In biblical times, persons who had leprosy were shunned and had to call out “unclean!, unclean!” – to warn others away. In North Dakota, the most publicized cases of more modern leprosy were in Walsh County, near Edinburg.
There, two men became wards of the county, getting room and board and medical care as welfare. Their plight came under investigation by Dr. John E. Engstad, a prominent Grand Forks physician. On this date in 1900, the Grand Forks Herald published Engstad’s second opinion on their diagnoses; and the doctor confirmed that both men were, indeed, lepers.
The elder man, named Sakkarius Aardahl, born in Norway in 1848, had immigrated to the U.S. in 1889. Mr. Aardahl was 51 years old and was the father of six children, ages 10 to 22. His farm was located 16 miles northwest of Edinburg.
Dr. Engstad noted that the Norwegian leper was “gradually wasting away,” being totally blind, and with only three fingers remaining intact. The county provided lodging for the Norwegian in a sod house on the leper’s own farm. His wife and family lived in a nearby wood-framed house.
The other leper was Swedish immigrant John Ostland, age 37, whose leprosy was not as advanced as that of the Norwegian. When the Swede applied for assistance, the county put him in the sod house with the Norwegian leper. The Swede reportedly cooked and cleaned house for the blind man.
Dr. Engstad called the sod-house, having five-foot-thick walls and only one window, “a living tomb,” where the lepers were doomed to “eat, sleep, and pass the long hours” with “nothing ahead of them but death – death by inches.” The only human contact the lepers had, according to Dr. Engstad, was when one the Norwegian’s children would “shout a greeting . . . from the top of a ridge nearby.” The doctor criticized Walsh County’s care and advocated for the creation of a national leper hospital, where these men could get better treatment.
Dr. Engstad’s newspaper report stirred up strong reactions from Walsh County officials, who said Engstad had merely sensationalized the case. As for the men , the Norwegian leper, Mr. Aardahl, lived for only three more years. The Swede, John Ostland? Well, his fate was unknown after 1905. But the case of the two lepers was debated for some time thereafter, a controversy explored in another episode of Dakota Datebook.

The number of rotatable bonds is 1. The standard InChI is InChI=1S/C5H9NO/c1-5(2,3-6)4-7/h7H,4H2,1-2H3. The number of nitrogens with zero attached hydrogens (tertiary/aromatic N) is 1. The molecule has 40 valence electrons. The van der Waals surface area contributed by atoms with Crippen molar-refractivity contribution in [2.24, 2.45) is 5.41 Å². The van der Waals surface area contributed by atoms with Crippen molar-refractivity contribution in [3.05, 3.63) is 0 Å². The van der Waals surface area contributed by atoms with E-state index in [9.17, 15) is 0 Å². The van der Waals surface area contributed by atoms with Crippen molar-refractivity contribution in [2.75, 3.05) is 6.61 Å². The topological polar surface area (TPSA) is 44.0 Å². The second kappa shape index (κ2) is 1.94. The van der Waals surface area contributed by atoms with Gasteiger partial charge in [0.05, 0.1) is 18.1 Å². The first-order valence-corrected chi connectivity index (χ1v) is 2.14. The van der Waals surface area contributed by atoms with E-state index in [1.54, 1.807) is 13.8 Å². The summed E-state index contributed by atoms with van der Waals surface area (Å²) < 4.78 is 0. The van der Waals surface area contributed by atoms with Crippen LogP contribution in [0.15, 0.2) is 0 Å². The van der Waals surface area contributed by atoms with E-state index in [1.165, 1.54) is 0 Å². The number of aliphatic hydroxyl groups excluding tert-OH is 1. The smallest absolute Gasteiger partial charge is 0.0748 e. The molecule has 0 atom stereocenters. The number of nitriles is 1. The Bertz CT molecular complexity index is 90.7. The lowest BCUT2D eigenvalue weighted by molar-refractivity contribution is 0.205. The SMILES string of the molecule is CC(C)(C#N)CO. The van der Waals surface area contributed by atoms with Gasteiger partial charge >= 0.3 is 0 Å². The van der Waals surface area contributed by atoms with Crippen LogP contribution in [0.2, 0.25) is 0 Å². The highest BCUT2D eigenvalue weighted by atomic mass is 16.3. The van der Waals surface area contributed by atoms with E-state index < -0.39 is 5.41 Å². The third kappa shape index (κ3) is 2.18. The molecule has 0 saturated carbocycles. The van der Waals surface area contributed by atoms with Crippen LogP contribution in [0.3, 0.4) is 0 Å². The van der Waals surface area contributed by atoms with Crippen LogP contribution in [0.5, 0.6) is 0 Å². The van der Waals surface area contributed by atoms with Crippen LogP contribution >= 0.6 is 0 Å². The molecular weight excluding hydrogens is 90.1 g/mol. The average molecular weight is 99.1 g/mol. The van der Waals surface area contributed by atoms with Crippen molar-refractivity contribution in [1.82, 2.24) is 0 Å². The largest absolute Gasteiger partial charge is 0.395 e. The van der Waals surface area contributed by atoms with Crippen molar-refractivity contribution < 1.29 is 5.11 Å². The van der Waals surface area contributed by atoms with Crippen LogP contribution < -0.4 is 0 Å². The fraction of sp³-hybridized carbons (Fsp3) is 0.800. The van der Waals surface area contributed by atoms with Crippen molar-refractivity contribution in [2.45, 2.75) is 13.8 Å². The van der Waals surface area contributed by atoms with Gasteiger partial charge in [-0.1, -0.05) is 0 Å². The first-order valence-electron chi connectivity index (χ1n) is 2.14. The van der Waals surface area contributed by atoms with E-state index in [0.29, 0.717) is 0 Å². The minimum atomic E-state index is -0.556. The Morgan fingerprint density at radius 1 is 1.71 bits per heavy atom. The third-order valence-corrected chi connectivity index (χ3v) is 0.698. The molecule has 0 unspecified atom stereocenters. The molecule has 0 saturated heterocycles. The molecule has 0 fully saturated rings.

(Total words: 390 words).
Dakota Datebook written by Dr. Steve Hoffbeck, History Department, MSU Moorhead.
SOURCES: “Death Would Be Welcome: The Condition of Two Walsh County Lepers Is Extremely Sad; Shunned By The Community,” Grand Forks Herald, February 11, 1900, p. 5.
Minutes of the County Commissioners, Walsh County, ND, vol. D, March 8, 1900, p. 404, 405.
“Sakkarius Aardal,” 1900 U.S. Census: North Dakota Population, Silvesta Township, Walsh County.
“Leper Dies In Walsh County,” Minneapolis Tribune, February 12, 1903, p. 2.
“Walsh County Lepers: Citizens At a Mass Meeting Memorialize Congress to Provide a Place for Them,” Grand Forks Herald, October 17, 1897, p. 2.
“Leprosy Case: Citizens of Walsh County Would Like More Isolation,” Grand Forks Herald, August 27, 1897.
“Leper: Being Cared For At Expense of [Walsh] County, North Dakota,” Minneapolis Tribune, July 16, 1905, p. 11.
Separation of lepers in Old Testament times in Leviticus 13: 44-46.
J.E. Engstad, “History of Eight Cases of Leprosy Occurring In My Practice,” American Journal of Dermatology, vol. XVI, no. 2, (February 1912), p. 65-65.